LONG BEACH TOWNSHIP, N. J. – When Super Storm Sandy hit Long Beach Township in October, the small community was forced to deal with an incredible disaster.
“The first high tide was about three feet of water,” explained Michael Clark, an Assistant Water Plant Operations Specialist. “At that time we were still in pretty decent shape.”
The tide receded, though it had already knocked out power on the island. The township operates multiple water plants to supply clean drinking water to over 3,000 residents along the island. Those plants had natural gas generators that allowed them to remain operational after losing power.
Except the storm was only beginning.
“The second high tide was over four feet,” Clark said. “After that, it got pretty crazy.”
With Sandy approaching shore, New Jersey Governor Chris Christie issued a mandatory evacuation on October 28. With water and sewer staff facing evacuation, the township began to shut down all but two of its water plants. The Long Beach Township is located on Long Beach Island, a barrier island with ocean on one side and a bay on the other. A dune system covering roughly 18 miles of shore was all that protected the island from the on-coming storm.
“It destroyed the dune system, except for a short stretch where the Army Corps of Engineers had done some work,” Clark said.
The impact on the water systems was devastating.
“Our ocean-front distribution system was destroyed,” Clark said. “The storm pulled water mains out of the ground and tore them apart; it shredded fire hydrants.
“We had one well that went underwater and was contaminated by saltwater intrusion.”
Several buildings were damaged, though they remained standing, they were riddled with stress fractures and will have to be replaced or refurbished in the future.
The island was covered in sand and salt water, in some places up to five feet deep. Movement on the island was severely restricted, and many times the water and sewer crews had the only equipment that could move. The water and sand was so deep that even bulldozers struggled to make it through.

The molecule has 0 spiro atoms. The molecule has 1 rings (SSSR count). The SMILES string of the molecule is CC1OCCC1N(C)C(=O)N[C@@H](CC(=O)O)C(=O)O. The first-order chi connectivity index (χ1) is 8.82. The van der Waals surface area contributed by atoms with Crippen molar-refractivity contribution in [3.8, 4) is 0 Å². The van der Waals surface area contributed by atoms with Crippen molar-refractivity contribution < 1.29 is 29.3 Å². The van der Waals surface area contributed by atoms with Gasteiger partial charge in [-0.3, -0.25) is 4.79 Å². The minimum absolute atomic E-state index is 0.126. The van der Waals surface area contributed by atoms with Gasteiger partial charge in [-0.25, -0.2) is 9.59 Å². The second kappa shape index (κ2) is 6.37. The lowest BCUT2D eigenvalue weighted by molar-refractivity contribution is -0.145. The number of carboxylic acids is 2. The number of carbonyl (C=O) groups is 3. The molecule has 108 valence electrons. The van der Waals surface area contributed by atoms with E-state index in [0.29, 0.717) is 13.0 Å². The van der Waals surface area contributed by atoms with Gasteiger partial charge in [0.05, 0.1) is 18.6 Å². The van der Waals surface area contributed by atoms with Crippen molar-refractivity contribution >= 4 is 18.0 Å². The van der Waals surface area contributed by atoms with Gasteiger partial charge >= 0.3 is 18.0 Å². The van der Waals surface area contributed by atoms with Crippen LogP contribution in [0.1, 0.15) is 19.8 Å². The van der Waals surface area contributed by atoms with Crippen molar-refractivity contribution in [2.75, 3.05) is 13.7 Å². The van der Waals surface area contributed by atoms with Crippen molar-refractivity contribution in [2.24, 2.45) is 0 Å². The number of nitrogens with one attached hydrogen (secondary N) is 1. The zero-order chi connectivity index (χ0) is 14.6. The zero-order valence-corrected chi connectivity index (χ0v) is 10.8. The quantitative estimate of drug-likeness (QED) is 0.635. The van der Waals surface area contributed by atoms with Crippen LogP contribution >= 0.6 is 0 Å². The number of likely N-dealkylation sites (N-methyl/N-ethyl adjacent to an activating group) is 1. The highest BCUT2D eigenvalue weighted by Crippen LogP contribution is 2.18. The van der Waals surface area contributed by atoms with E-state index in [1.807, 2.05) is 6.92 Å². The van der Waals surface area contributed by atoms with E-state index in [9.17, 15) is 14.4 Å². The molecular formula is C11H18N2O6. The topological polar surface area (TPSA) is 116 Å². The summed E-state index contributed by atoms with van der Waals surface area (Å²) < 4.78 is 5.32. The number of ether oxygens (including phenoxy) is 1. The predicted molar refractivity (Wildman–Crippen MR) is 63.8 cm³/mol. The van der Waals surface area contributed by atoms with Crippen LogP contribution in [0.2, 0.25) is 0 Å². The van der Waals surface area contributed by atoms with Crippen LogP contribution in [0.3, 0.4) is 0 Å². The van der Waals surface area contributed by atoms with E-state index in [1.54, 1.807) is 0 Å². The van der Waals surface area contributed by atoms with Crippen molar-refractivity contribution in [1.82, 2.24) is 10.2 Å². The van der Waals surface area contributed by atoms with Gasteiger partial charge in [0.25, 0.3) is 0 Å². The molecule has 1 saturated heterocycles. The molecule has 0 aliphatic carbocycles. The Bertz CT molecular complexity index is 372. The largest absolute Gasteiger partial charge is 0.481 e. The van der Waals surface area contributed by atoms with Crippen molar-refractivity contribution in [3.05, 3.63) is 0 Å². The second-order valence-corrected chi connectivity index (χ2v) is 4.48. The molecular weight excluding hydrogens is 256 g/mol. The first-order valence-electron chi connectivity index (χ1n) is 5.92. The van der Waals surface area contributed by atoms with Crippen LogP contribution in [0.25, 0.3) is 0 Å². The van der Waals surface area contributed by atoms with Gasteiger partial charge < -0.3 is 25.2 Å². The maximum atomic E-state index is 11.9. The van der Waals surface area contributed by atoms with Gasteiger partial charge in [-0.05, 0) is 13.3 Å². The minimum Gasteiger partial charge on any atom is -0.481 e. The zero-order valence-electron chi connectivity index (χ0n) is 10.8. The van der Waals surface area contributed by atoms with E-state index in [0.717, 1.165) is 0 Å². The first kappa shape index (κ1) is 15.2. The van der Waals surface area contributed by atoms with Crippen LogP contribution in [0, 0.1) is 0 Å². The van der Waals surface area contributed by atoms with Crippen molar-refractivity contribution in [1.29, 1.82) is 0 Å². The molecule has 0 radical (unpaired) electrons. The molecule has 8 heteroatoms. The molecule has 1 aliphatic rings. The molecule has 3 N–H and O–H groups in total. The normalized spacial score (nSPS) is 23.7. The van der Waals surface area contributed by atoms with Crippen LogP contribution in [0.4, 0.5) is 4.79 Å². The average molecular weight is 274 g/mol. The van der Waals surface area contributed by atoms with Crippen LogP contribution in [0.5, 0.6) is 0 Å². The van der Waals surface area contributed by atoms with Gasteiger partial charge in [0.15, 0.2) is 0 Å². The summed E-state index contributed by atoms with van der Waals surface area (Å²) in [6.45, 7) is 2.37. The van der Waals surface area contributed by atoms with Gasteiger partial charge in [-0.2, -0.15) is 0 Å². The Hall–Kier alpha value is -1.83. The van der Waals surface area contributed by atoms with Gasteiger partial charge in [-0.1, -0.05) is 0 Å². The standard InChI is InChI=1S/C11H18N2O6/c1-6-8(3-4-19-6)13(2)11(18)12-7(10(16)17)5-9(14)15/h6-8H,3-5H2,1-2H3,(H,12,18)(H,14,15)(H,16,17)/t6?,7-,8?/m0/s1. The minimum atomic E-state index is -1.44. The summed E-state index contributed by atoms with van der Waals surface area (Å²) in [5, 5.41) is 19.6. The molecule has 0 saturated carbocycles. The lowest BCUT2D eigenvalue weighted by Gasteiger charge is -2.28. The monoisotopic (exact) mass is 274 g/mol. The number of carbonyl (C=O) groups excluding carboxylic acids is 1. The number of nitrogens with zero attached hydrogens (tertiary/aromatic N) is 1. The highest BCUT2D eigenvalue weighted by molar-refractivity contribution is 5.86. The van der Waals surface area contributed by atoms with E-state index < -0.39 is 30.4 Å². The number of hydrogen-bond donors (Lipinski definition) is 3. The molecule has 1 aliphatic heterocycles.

“We’d get calls at the police station that someone was trapped,” Clark said. “We’d drive our front-end loaders up to the front door and the people would ride in the scoop back to the station where the Army could evacuate them.”
“We chuckle about it now, but it was pretty nerve-wracking at the time.”
The crew began work immediately assessing and repairing the tangled water mains and replacing the hundreds of damaged services throughout the island.
“We were going house-to-house,” Clark explained. “There was water in a lot of crawl spaces and lots of downed power lines.”
The situation was so dangerous that several crew were electrocuted, though none seriously. “It was very dangerous, but thank God everyone made it home every day,” Clark said.
Roughly 30 Public Works and Water and Sewer employees worked for 35 straight days, most 12-20 hour days, to bring the system back on-line.
“Several of us started rewiring electrical to all the buildings,” Clark said.
Many of the buildings at the township’s water plants were constructed in the 1950’s and their electrical wiring was installed under the floor, too low to survive the storm surge.
Soon after the relief effort began, the island’s natural gas service had to be cut. Severe damage to the island’s natural gas lines created another potential hazard. Cutting off that service, though, eliminated the township’s natural gas generators.
The New Jersey Water Association helped located portable diesel generators for the plants when gas service to the island had to be cut, stopping the townships natural gas generators.
“We were able to help them get portable, diesel generators,” said NJWA Executive Director Rick Howlett.
“They were a big help,” Clark said.
NJWA Circuit Rider Dave Leister also helped work on compliance issues with the system, and helped get the two-week boil order lifted. The association, a member of the National Rural Water Association, also provided manpower, assisted in coordinating with state agencies, and even recreating critical paperwork for the utility.
“A lot of our paperwork was stored in filing cabinets,” Clark explained. “The storm dumped them upside down and the paperwork ended up destroyed or washed out into the ocean.”
“They were a big help coordinating with the state and the DEP, doing the legwork that allowed us to stay out in the field,” Clark added. “We would call them with a problem, and within a few minutes they would come back with a solution that would have taken one of our guys hours to organize.”
Now, the utility is mostly back to operations. There are a few connections that have to be repaired and the township is making plans for future repairs to damaged buildings.
“We just try to make each day a little better than the last day,” Clark said.